Want to be like Bond, James Bond? If you’ve got $7,200, you can buy this 2003 BMW R1200C and get a start on your 007 impersonation.
Famously ridden by Pierce Brosnan’s version of the secret agent in the 1997 film Tomorrow Never Dies, the R1200C is a bike that elicits strong reactions. You either love them, or hate them (sort of like George Lazenby’s 007 performance in On Her Majesty’s Secret Service).
The R1200C was obviously a ploy by the German manufacturer to reshape one of its existing platforms into a cruiser that would grab sales from Harley-Davidson, and that makes sense. The odd part is that BMW waited until 1997 to do so.
The Japanese started building their own cruiser models as far back as the 1970s, and so did Moto Guzzi. Ducati even got in on the act in the 1980s, with the short-lived Indiana. Perhaps the Indiana’s commercial failure scared off BMW, but by the 1990s, there was just too much money on the table to ignore. With Harley-Davidson sales booming and talk of waiting lists for new bikes from Milwaukee, the Germans decided to release their own take on the cruiser, but a leaner and better-handling version.
And it was a weird one.
BMW’s bikes might have some design quirks, but the brand isn’t really known for making machines that are outright oddballs. However, the R1200C definitely fits that description. Cruiseratti were already shocked by the idea of a boxer-engined bike with feet-forward riding position, but when you looked at the rest of the bike, there was even more to gawk at. A Telelever front end? What sorcery was this? Monolever rear suspension? Madness! Fuel injectors, instead of carburetors? It’s the stuff of science fiction! Optional ABS? What space-age technology could they think of next?
In reality, it was a pretty similar idea to what the Japanese did in the 1970s. Instead of building a new V-twin, when those companies made their first cruisers, they just dropped existing engines into a raked-out chassis. Still, it would be an uphill battle to sell this to traditionally-minded buyers, so along with the product placement in the ’97 Bond film, BMW also had the following marketing campaign, which told you the bike was just a natural progression of decades of BMW engineering.
The marketeers’ implied promise of a career as a high-paid executive with an attractive partner (“Men want to be him, women want to be with him”) was not enough to put a huge dent in the market, and 007’s endorsement wasn’t enough over the long run either. Although it lasted in the lineup until 2004, it never gained the popularity of other long-running lines like BMW’s GS or RT series.
In some years, the C model did see decent sales in some countries, but ultimately, cruiser buyers wanted more muscle. The oil-cooled 1170 cc engine just didn’t make enough power (rated around 61 hp), even if the bike did handle very well for a cruiser — some riders reckon the best-handling cruiser ever.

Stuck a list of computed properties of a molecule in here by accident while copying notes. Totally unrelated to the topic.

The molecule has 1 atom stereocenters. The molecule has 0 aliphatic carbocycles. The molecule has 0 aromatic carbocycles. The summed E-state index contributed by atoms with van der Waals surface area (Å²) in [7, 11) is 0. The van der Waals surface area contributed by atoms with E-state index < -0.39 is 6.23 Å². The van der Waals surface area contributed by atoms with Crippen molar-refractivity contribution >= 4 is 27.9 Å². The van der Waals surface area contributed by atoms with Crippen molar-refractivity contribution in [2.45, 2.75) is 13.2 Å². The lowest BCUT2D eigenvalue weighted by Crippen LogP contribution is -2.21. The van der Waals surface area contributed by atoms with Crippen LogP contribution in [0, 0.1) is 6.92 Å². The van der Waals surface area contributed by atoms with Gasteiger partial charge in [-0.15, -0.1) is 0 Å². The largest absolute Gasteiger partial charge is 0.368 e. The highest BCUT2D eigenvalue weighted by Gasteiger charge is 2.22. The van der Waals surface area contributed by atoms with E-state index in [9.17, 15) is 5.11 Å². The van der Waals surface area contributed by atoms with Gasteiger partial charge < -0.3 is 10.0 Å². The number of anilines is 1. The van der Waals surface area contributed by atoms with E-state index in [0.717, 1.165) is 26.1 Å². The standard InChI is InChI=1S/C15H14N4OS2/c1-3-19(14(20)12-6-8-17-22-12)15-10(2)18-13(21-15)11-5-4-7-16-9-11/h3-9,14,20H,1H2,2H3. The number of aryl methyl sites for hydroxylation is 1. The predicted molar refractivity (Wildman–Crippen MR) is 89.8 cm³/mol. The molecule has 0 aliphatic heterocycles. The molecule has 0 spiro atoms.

But even though it was only available for seven years, the bike did come in several different sub-models, including a fully-dressed touring variant, and this version of the bike, dubbed the Independent. It’s set apart from the standard model by its three-spoke cast wheels and windshield.
More interestingly, the bike here has very low mileage, with the seller claiming an odometer reading of 8,500 km. For an old oilhead engine like this, that’s barely broken in. Dig around online, and you’ll find many, many tales of Beemerphiles going well over 100,000 miles (miles! not kilometres!) on these old cabbage crates. Change the oil, keep on top of maintenance, and a crash will probably destroy your bike before old age does. Since this is an ’03 model, you’d definitely want to go over all the fluids and seals to keep long-term reliability, and make sure to check the final drive carefully, but otherwise, this machine could just be getting started on a long life of big mileage.
As for features, the seller says the bike has an auxiliary power plug (good, if you wear a heated vest), heated grips and driving lights, but alas, no ABS. Although some Neanderthal riders still prefer to ride without ABS, any sensible street rider wants it, and it’s a bummer this bike doesn’t have it.
Still, it looks pretty clean, and while it’s not too difficult to find one of these with a bit of searching around, they’re rare, especially with low mileage like this. Is it worth $7,200? If it isn’t today, it will be someday, as they aren’t making any more of these. [One of the actual bikes used for filming the Bond movie sold at a charity auction a few years ago for $30,000, but it had Pierce Brosnan’s butt on its seat, unlike this one. – Ed.] And considering the price of an Aston Martin, and the fact that a Walther PPK is a prohibited firearm in Canada, it’s maybe the best way to get into James Bond cosplay. Just don’t mix shaken (not stirred) martinis with motorcycling.